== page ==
Given all that bad news, imagine how well some investors were positioned in San Diego income property (residential) with single-digit fixed rate 30-year loans. The vast majority were able to weather the horrible economic years of the early ’80s, which lasted in my view ’til around the end of ’83 or maybe spring of ’84. But though things were far better in December of ’83 compared to the previous four years or so, they were still not super attractive.

For example, I put a client into a 7-unit apartment building in an excellent location. I found him an adjustable rate loan indexed to the 11th District Cost of Funds. He thought I was a magician ’cause the initial rate was below 12%! Starting at 11.75%, it was revisited every six months, adjusting to the COF Index. His interest rate on that loan decreased every six months for several years, something he got very accustomed to pretty easily.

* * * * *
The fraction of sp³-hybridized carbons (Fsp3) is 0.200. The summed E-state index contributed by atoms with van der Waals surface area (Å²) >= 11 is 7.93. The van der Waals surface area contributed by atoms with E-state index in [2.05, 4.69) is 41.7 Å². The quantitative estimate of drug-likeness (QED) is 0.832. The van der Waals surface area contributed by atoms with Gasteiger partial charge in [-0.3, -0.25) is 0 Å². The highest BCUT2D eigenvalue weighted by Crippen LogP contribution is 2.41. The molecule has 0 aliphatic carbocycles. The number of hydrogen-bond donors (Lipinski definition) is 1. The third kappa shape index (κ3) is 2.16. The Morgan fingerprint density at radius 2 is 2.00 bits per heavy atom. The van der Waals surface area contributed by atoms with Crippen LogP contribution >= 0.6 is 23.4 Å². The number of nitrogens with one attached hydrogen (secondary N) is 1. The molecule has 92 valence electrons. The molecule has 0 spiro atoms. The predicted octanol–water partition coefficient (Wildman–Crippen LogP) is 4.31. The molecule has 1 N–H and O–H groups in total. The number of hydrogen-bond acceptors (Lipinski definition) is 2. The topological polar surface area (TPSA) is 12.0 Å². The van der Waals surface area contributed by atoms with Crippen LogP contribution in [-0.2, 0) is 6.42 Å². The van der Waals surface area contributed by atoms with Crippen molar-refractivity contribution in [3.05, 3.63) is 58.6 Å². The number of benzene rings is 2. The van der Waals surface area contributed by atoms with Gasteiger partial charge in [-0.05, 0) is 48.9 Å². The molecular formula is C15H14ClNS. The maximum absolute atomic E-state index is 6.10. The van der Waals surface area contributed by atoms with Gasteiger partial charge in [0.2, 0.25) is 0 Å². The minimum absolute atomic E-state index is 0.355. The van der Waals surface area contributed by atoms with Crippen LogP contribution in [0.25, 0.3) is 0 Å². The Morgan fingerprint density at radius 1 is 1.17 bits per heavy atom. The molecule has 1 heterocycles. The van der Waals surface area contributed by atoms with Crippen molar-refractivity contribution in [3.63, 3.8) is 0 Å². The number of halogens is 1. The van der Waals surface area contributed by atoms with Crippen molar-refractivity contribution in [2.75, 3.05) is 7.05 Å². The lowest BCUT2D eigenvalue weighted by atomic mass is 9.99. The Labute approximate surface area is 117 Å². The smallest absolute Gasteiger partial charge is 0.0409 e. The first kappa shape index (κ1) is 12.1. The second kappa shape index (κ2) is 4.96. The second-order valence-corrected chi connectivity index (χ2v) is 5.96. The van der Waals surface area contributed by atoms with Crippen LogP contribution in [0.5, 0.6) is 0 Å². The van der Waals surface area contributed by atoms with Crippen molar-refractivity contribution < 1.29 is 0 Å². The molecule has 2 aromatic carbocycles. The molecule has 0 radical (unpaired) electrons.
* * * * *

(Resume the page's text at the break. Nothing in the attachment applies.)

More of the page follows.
Those who abstained from acquiring income property in San Diego before October of 1979 were sentenced to the sidelines for the next 4-6 years, depending upon their comfort zone. Meanwhile, those who did buy more property or pull cash out via refinancing at single-digit fixed rates before it all hit the fan were well positioned to take advantage of the repeat of the same rapid inflation in the second half of the ’80s. Those folks pretty much repeated what they’d done a decade earlier, which was trade up at least once, and for some happy investors, three times in just six years or so.

Yes, the appreciation was that pronounced.

Back then, risk was also potentially losing out on the “last chance” of gettin’ in before the music stopped for awhile. The same thing happened at the end of the ’80s with the onset of the infamous S&L Crisis, which left the market more or less moribund for several years.